Page 1 of 2 12 LastLast
Results 1 to 15 of 26
  1. #1
    Join Date
    Aug 2003
    Posts
    11

    Question Unanswered: Really need help with this tough query

    Hello all. What I want to do has left me stumped. I will try to articulate everything, but please reply if I have omitted some details.

    My goal is to effectively choose the next sequencial contract number as follows: there are two tables, each with a contract_number field, whose format is as follows:
    ANNNA-NNNN, where A represents a single alphabetic character, and each N represents an integer.
    What I need done is to chose the largest value occupying the last four digits of a contract number.

    An example would clarify:

    table1
    C600D-1234
    C500E-1231

    table2
    A400F-1235
    G300I-1222

    My query should return: A400F-1235 (or just 1235) since the last four digits are greatest in this instance.
    I have a feeling that I will use the functions CAST, MAX, and SUBSTRING, but this is just too complicate for me. To make matters worse, there will be some obsolete ill-formatted numbers that should be ignored in case they do not conform to the format.

    Even the smallest bit of advice could prove priceless.
    Thanks!

  2. #2
    Join Date
    Aug 2003
    Posts
    11

    Re: Really need help with this tough query

    To make this problem a whole lot more manageable, forget the issue about there being two table; I can take care of that with my server-side code. So basically, I just need the maximum integer value retrieved from a column containing both numbers and letters, as described in the previous post. Again, however, I need a way to cope with (ignore) poorly-formatted contract numbers.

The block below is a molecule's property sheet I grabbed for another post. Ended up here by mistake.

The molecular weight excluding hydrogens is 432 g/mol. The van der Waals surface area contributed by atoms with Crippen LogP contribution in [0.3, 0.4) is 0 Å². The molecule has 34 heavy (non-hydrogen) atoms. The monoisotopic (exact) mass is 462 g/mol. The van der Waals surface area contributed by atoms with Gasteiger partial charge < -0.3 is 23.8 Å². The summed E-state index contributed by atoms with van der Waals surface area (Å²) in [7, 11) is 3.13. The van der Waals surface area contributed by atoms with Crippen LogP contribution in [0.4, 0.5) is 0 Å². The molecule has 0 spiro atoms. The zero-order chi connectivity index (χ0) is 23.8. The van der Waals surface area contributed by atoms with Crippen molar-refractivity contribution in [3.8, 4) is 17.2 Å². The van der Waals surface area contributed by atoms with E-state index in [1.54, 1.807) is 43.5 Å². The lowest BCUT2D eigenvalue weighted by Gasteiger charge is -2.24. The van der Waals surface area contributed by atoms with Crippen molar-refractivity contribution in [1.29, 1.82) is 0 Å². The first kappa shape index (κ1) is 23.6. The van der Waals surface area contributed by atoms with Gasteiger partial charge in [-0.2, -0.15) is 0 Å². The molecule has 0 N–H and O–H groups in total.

Thanks!


    Originally posted by ujohnc00
    Hello all. What I want to do has left me stumped. I will try to articulate everything, but please reply if I have omitted some details.

    My goal is to effectively choose the next sequencial contract number as follows: there are two tables, each with a contract_number field, whose format is as follows:
    ANNNA-NNNN, where A represents a single alphabetic character, and each N represents an integer.
    What I need done is to chose the largest value occupying the last four digits of a contract number.

    An example would clarify:

    table1
    C600D-1234
    C500E-1231

    table2
    A400F-1235
    G300I-1222

    My query should return: A400F-1235 (or just 1235) since the last four digits are greatest in this instance.
    I have a feeling that I will use the functions CAST, MAX, and SUBSTRING, but this is just too complicate for me. To make matters worse, there will be some obsolete ill-formatted numbers that should be ignored in case they do not conform to the format.

    Even the smallest bit of advice could prove priceless.
    Thanks!

  3. #3
    Join Date
    Oct 2001
    Location
    Naples, FL
    Posts
    273
    Try this

    create table foo (test varchar(30))

    insert into foo select 'abcd-1234' union all select 'dfrg-1235' union all select 'adgf-9999'